$1.9m in medical research funding for Menzies School of Health Research

Joint Media Release with Minister For Health The Hon. Greg Hunt MP

Menzies School of Health Research has been awarded $1.9m in medical research from the Coalition Government for two projects to improve Indigenous health.

Country Liberals Senator for the Northern Territory, Nigel Scullion, today congratulated the Menzies School of Health Research for its successful grants.

“$1.4m of this funding will go towards a project to improve the care of Indigenous people living with chronic hepatitis B in the Northern Territory. The project will develop an educational app about hepatitis B in 11 Indigenous languages and training Aboriginal Health Practitioners to use the app. A register of people living with chronic hepatitis B will be created and a core clinical care team allocated to allow organised delivery of recommended care to be available to everyone who needs it,” Senator Scullion said.

“The second grant will go to the Collaboration and Communication in Cancer Care for Aboriginal and Torres Strait Islander People: The 4Cs Project improving patient-centred care and treatment outcomes with a grant of $507,044.

“The project will evaluate the use of the Indigenous Radiation Therapy Talking Book to: Improve Indigenous cancer patients’ knowledge and understanding of radiation therapy; Improve the uptake and completion of radiation treatment; Improve cancer care staff members’ communication and interactions during radiation therapy; and Estimate the costs and likely consequences of nation-wide implementation of the Indigenous Radiation Therapy Talking Book.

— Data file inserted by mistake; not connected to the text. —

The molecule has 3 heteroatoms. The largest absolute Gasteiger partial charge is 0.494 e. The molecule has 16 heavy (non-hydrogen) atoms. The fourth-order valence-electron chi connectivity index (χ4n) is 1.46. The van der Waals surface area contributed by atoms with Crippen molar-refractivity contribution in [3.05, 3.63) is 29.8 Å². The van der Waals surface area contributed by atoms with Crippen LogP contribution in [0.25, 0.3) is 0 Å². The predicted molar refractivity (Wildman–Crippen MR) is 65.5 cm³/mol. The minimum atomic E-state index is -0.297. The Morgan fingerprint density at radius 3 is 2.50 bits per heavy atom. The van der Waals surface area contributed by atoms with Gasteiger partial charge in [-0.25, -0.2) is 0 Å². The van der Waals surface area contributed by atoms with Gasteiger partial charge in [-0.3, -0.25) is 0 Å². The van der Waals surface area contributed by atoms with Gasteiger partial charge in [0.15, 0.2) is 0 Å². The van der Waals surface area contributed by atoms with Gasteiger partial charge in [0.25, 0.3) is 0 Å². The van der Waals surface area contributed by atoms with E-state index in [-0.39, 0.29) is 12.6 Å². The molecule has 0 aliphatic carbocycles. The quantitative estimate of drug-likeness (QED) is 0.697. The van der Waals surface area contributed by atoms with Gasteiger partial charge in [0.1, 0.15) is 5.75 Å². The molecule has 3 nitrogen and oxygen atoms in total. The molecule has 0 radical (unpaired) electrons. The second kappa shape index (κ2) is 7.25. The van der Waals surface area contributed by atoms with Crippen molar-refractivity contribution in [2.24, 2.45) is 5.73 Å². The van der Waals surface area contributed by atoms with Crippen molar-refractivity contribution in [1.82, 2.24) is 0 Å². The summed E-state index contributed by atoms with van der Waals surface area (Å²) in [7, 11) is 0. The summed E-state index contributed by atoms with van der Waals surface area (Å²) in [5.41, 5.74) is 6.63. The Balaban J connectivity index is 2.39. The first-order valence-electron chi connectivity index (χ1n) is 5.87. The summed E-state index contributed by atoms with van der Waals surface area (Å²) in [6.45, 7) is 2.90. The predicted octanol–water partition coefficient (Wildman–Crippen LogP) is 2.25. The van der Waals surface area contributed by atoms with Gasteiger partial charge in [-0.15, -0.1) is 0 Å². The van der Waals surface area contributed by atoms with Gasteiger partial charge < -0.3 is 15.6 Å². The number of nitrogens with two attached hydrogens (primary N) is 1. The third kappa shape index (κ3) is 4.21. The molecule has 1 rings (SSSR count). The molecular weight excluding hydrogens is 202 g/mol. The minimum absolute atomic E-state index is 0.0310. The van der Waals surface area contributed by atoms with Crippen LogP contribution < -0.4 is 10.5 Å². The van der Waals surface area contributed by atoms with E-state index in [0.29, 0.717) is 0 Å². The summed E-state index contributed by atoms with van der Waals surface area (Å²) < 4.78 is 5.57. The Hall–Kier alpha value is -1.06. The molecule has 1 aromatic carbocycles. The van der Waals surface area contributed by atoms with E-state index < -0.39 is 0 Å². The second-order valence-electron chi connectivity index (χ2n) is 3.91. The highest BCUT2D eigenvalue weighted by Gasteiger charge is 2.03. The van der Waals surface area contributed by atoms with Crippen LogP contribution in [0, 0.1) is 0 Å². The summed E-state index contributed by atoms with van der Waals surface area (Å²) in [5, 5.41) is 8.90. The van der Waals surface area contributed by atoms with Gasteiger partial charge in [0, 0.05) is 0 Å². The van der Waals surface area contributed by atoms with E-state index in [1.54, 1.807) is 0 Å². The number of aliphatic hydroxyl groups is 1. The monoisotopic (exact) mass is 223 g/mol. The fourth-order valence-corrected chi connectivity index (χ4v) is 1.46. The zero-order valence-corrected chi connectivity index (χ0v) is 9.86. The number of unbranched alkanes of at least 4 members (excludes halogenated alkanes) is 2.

“This funding continues the Coalition Government’s strong commitment to supporting the best health and medical research.”

The 2 projects are among 23 which will share in more than $20 million of funding from the National Health and Medical Research Council (NHMRC).

Health Minister Greg Hunt said research funding has been allocated across Australia, with most states and territories contributing to world-leading advances across the spectrum of disease prevention, diagnosis, treatment and care.

“All of these research projects are partnerships with organisations operating in a similar field, and are designed to answer a specific question to improve health and health care for Australians,” Minister Hunt said.

“The benefits of these Partnership Project Grants are two-fold. Firstly, they bring together the best people in each field to produce high-quality evidence that can be practically applied, and secondly they enable research to be quickly translated into benefit for the community through the partner organisations that co-fund the studies.”